By Donna Gilgallon and Laura McIntyre (Paediatric Dietitians, NHS Ayrshire and Arran)
With Children’s Day being celebrated, we felt it was only fitting to highlight the importance of a child’s first 1000 days. The concept is a relatively new one which is being promoted worldwide. Focusing on the nutritional journey a child takes from conception to their 2nd birthday; their first 1000 days is so important. But why? A growing body of evidence suggests that much of a child’s lifelong potential is determined within these initial 1000 days, and nutrition is a key element. As parents and health professionals, we have the opportunity to help set a strong foundation for lifelong health and well-being for all young people.
A healthy diet, whilst a baby is growing in the womb, boosts brain development and reduces the risk of several diseases, as well as obesity in later life. Pregnancy is also a time when a Mum can influence the tastes their baby will prefer as a child.
We hope that through good health promotion in the UK, all parents are aware of the benefits of exclusively breastfeeding their baby from birth until 6 months of age. Not only does breastfeeding provide all the essential nutrients that a baby needs for growth and development, if Mum’s are given the right support, it can be one of the most treasured experiences for both Mum and baby.
Around the age of 6 months most babies will be showing signs of readiness to wean: exhibiting an interest in food; sitting up well with support; grabbing at foods and an ability to chew. This is another crucial step in a child’s development and one which can have a huge impact on their relationship with food for the rest of their lives. We often receive referrals for children aged 2 and over who have fussy eating tendencies, and as a result mealtimes can be the most stressful part of the day for many families. When speaking with parents facing this challenge, these difficulties can often be related back to feeding in the early years of life.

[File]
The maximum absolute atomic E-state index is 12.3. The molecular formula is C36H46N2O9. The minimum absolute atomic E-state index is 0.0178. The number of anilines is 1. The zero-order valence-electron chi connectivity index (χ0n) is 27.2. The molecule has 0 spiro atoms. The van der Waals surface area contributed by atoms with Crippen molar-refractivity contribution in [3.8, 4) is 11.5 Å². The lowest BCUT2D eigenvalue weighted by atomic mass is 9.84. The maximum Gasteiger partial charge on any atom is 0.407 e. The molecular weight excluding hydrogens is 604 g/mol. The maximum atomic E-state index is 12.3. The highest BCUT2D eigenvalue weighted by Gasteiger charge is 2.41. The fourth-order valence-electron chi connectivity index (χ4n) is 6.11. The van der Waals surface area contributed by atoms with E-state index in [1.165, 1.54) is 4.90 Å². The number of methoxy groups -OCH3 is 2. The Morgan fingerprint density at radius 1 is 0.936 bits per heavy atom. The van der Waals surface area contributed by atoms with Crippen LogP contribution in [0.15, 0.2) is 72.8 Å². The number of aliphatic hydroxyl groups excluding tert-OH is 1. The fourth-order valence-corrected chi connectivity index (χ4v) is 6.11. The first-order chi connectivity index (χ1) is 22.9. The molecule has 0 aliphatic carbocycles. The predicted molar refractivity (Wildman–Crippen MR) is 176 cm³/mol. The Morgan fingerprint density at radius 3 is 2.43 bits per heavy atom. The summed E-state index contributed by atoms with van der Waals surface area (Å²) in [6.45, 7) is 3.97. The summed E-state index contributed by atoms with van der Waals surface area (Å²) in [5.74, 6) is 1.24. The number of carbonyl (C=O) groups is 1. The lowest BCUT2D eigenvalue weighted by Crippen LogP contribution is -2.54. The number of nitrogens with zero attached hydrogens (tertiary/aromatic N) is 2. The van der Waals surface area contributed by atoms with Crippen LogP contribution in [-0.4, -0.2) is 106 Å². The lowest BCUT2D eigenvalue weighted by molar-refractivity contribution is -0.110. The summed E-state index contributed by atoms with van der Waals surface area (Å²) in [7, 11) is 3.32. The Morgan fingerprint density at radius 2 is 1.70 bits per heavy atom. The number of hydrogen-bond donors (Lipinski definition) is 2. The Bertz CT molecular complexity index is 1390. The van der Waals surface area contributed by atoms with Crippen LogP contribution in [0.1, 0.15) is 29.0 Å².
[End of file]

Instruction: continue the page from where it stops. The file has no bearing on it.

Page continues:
As Dietitian’s we love food and would love children and adults alike to feel our passion too. That’s why we cannot express the importance of family mealtimes enough. If a baby has the opportunity to sit down, in a relaxed environment with little or no distractions, alongside the rest of the family, they are more likely to enjoy a wide range of foods. Providing a baby with as many tastes and textures during weaning also helps their acceptance of new flavours throughout their childhood and helps to provide all their essential vitamins and minerals.
Some noteworthy nutrients in a young child’s diet include Iron and vitamin D.
When in the womb, babies lay down enough iron stores to last around 4-6 months. Following this it is important they have some form of iron in their diet. The best sources are red meat as our body absorbs this very easily e.g. beef. Other good sources of iron include:
- fortified breakfast cereals
- wholemeal bread
- Pulse vegetable (beans, lentils and chickpeas)
- Dark green leafy vegetable
Another vital nutrient is vitamin D, also known as the sunshine vitamin! Most of our vitamin D comes from sunlight (very few foods contain this vitamin) and as we don’t get much sunshine in Scotland it is recommended by NICE that supplements should be taken by all:
- Pregnant women
- Breastfeeding women
- Children between 6 months and 4 years of age taking less than 500ml infant formula
Vitamin supplements including vitamin D are available via the healthy start scheme for eligible families (https://www.healthystart.nhs.uk/). It’s our job as AHPs to highlight and promote this to families.
By now we hope you have a better idea of the way we can influence the first 1000 days of a child’s life. By providing a child with the best experiences in these initial days we are giving them the best start to a happy, well nourished and healthy life.